This and That

Random bits of my life

Archive for March, 2012

Wildflowers in Jerusalem Forest

Posted by Avital Pinnick on March 30, 2012


If you’re looking for a free activity during the school holiday or Passover, the Jerusalem Forest is beautiful at this time of year. These photos were taken last week. I’m not sure of the name of the orchid (above) because I haven’t had time to look it up. If you know what it’s called, please tell me!

If you are traveling by public transportation, get off at the Yefe Nof stop of the Jerusalem Fright Rail. Cross the street so that you are on the same side as the big Yad Sarah building. Walk two blocks down Yefe Nof to Pirhei Hen. Turn right and walk down Pirhei Hen to the gates of the Jerusalem Forest. You will see a map of the area on a large sign. This walk is ideal if you don’t have a car because it begins and ends within walking distance of public transportation (far end of Yad VaShem; walk through Yad VaShem to Herzl Boulevard, at the Har Herzl Light Rail stop).

Yefe Nof Map

Sign with Map of Jerusalem Forest Routes

The blue route is about 3 km, running from Yefe Nof to Yad Vashem. Remember that the end of the Yad Vashem is about a kilometer from the entrance on Herzl Boulevard, so plan accordingly. The trail is well-maintained and fairly easy. It would be a struggle to get through all the way with a baby stroller but it’s fine for young children. There are picnic tables and benches and a lot of shade.

At the Yad Vashem end, the trails branch off in different directions. If you take trails going down to the valley, you will end up at a picnic area by a busy road. Don’t try walking along this road — there is no sidewalk and the cars move fast. When you’ve finished eating, take one of the trails going up the hill. They all seem to end up at the Garden of the Righteous Gentiles, where you can see some of the outdoor exhibits.

If you have a lot of stamina, you could continue through the indoor exhibit halls of Yad Vashem or walk around Har Herzl. It’s quite educational but probably better saved for a second trip.

Another orchid that I haven’t yet identified, with some white cyclamen:



Lots of wild cyclamen grow in the forest but they won’t be there for much longer.


Below, a plethora of pimpernels!


This gives you an idea of the path.


I tried to re-create a photo of the Russian Orthodox Convent Church in Ein Kerem that I took two years ago. It wasn’t easy because the trees had grown, so I scrambled down the hill until I found a spot where I could see between the branches.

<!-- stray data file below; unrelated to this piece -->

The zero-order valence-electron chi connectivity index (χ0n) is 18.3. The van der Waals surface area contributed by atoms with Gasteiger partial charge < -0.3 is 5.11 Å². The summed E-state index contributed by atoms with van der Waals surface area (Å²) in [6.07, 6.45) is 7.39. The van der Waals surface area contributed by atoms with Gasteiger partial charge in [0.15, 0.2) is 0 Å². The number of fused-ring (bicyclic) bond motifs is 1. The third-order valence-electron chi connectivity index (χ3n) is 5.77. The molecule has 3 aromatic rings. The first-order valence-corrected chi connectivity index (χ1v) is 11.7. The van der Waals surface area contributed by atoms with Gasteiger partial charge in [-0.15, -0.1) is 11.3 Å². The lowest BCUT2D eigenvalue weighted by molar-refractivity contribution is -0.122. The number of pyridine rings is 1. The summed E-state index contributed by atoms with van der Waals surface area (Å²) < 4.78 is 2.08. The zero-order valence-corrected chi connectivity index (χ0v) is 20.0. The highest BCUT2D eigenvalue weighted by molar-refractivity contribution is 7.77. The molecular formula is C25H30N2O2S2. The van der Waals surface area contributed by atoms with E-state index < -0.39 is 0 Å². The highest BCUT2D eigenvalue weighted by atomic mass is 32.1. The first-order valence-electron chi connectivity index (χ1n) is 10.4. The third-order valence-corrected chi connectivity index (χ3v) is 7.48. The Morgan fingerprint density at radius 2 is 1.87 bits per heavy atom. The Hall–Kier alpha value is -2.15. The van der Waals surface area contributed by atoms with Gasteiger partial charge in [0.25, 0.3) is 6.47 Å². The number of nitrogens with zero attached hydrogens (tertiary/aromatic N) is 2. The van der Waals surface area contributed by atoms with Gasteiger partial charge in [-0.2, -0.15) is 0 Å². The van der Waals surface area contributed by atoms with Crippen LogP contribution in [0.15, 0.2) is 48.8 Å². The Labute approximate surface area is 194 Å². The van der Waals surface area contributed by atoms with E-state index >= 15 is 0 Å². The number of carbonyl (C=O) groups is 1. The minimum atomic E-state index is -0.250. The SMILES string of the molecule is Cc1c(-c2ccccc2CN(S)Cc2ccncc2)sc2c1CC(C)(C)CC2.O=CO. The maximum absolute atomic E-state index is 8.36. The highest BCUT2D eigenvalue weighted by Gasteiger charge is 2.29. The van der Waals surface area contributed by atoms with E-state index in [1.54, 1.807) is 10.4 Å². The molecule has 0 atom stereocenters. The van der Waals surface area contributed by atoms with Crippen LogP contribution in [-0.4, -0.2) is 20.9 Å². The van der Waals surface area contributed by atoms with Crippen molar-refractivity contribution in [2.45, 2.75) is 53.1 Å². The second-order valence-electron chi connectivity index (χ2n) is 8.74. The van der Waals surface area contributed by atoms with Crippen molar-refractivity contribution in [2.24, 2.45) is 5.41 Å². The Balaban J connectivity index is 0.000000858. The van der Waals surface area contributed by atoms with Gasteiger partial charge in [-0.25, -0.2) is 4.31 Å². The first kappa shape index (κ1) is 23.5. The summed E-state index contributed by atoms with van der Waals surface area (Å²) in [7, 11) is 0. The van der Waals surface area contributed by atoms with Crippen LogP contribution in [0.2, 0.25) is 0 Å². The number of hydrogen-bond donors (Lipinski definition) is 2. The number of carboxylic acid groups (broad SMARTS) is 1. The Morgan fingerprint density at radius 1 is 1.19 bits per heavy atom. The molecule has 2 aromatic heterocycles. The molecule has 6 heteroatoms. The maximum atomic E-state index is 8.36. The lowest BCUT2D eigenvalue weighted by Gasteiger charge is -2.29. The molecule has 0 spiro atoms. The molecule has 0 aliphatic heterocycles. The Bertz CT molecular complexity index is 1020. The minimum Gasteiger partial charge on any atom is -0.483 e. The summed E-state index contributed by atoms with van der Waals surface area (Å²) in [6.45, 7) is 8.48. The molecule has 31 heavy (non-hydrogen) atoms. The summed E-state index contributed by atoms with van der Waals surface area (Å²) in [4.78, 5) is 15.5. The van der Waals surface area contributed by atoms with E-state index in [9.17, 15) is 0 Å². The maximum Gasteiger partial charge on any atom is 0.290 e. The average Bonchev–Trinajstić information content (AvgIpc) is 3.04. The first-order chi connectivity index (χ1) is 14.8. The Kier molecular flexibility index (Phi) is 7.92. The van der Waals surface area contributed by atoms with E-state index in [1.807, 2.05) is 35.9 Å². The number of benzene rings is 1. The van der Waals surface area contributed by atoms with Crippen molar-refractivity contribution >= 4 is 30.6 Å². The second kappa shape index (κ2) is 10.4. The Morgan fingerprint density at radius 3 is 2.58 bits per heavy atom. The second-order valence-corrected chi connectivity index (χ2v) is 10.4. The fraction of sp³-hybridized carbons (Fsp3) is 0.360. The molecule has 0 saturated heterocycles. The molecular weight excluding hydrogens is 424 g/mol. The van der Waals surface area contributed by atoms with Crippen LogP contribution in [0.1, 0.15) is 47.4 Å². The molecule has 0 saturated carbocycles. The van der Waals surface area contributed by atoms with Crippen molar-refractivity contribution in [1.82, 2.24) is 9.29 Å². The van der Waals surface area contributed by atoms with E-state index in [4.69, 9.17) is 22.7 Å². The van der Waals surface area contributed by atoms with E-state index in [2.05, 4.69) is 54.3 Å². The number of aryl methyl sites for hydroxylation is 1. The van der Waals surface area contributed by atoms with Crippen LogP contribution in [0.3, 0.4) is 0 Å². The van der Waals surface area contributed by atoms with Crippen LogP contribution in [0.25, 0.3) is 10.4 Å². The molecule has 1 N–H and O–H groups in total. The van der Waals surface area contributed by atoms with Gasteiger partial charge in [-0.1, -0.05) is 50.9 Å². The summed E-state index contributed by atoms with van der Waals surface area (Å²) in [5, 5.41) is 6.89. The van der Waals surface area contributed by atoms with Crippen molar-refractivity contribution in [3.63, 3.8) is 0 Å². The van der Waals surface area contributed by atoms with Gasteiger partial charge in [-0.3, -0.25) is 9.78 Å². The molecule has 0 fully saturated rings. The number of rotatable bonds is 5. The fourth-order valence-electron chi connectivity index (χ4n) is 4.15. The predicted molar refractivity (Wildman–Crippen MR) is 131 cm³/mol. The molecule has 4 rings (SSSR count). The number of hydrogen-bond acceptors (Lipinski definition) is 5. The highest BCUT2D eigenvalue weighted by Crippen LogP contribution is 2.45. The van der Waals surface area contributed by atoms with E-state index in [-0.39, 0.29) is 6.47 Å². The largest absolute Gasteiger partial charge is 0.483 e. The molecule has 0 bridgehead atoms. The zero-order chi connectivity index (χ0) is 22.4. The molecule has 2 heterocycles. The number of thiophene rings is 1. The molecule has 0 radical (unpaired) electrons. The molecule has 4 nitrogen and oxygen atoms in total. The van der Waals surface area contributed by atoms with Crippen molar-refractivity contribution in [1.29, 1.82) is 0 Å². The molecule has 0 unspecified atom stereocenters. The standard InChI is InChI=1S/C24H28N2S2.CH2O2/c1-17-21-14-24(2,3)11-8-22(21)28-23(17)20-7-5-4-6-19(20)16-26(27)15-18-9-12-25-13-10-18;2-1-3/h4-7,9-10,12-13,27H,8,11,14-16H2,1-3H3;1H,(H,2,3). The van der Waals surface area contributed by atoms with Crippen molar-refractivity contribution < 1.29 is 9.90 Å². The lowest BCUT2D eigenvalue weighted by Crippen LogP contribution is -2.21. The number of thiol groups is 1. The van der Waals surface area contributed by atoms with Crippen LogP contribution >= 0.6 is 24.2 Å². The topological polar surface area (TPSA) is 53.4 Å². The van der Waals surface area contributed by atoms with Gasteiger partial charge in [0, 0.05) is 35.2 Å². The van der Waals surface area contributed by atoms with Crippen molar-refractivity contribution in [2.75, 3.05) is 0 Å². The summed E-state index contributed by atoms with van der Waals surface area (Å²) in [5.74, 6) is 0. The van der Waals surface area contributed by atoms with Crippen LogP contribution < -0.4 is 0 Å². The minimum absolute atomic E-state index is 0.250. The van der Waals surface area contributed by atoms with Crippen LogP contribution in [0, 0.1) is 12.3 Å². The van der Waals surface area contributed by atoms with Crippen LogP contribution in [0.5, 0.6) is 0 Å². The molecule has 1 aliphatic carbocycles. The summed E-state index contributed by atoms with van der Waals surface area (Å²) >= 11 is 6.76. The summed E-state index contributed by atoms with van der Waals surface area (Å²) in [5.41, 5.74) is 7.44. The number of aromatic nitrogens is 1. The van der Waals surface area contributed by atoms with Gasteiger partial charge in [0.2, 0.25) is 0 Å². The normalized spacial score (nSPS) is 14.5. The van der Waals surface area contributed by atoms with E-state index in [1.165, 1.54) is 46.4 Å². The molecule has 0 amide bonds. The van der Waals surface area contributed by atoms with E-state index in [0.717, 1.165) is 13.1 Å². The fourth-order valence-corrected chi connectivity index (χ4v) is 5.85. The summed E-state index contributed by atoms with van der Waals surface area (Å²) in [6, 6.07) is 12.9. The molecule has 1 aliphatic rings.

Church of Russian Orthodox Convent, Ein Kerem

If you look carefully you’ll see lots of Barbary Nut Irises (called “Afternoon Irises” in Hebrew because they bloom in the afternoon). They’re small, grow in shade area, and they’re not densely packed together, so they’re easy to miss.



This was the only photo I got of a wild grouse. Quite a lot of them live in the forest but you have to be quiet and have good eyesight to find them.


Inhabited cave. I took the photo at an angle because I didn’t think the guy would appreciate being on Flickr.

Inhabited Cave

Monarch butterfly. The Israeli monarchs are not as orange as the North American version.

Monarch Butterfly

These trenches are were built by the Turks, before World War I.

Trenches, Jerusalem Forest

Posted in Israel, photography | Tagged: , , , , , | 1 Comment »

Damaged CityPass Posters: Who Do I Call?

Posted by Avital Pinnick on March 29, 2012

CitiPass Poster, Central Bus Station

These photographs were all taken on March 27, 2012. When I photographed these CityPass posters, I was only trying to confirm that all the posters were in Hebrew. So I don’t have a complete set of all four posters (one at each shelter) of the Central Bus Station. I only have photos of three of the four. I noticed, after I looked at the photos, that the two posters in the busiest locations had the contact information obscured.

The poster above is on the side of the Central Bus Station, closest to the center of Jerusalem. You can see the main entrance of the bus station on the right. Someone has inserted tickets under the glass to cover the URL and phone number.

The poster below (opposite the one above) has been pulled out of the frame by its lower right corner and tickets have been inserted under the glass. This poster was photographed by the pathway that leads to Binyanei haUma. You can see the underground rail construction site on the right.

CitiPass Poster, Central Bus Station

This is an undamaged poster, photographed below, at the shelter closest to Center One.

Undamaged CityPass Poster, Central Bus Station

This is the  location of the shelter with the undamaged poster, just beyond the empty sign posts — sign posts that could have been used for Arabic, English, or Russian posters.

Jerusalem Light Rail, Central Bus Station

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CityPass’s Web Site: Hebrew Only

Posted by Avital Pinnick on March 29, 2012

CitiPass site in Hebrew

[Note: This is part of a posting I published on March 28, 2012. I thought it would be better to put it in a separate posting.]

The CityPass site (screen capture above) is only in Hebrew. All the links work but I’m told that they do not answer their phones or faxes. One note about these screen captures: I created them yesterday but the situation was the same when I checked the site in December. The Jerusalem Light Rail started operating in August, 2011.

The English link is disabled:

CitiPass site - English link

The Arabic link points not to an Arabic translation of the Hebrew site but to a two-page PDF file with the same information as the Hebrew posters in Jerusalem Light Rail stops.

If the PDF exists, why aren’t these posters displayed at train stops, since Arabic is one of Israel’s official languages? That’s a very good question. There is no option for Russian, let alone Amharic.

CitiPass site - Arabic link

CitiPass Info in Arabic

CitiPass Price List in Arabic

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Wildflowers on Mount Carmel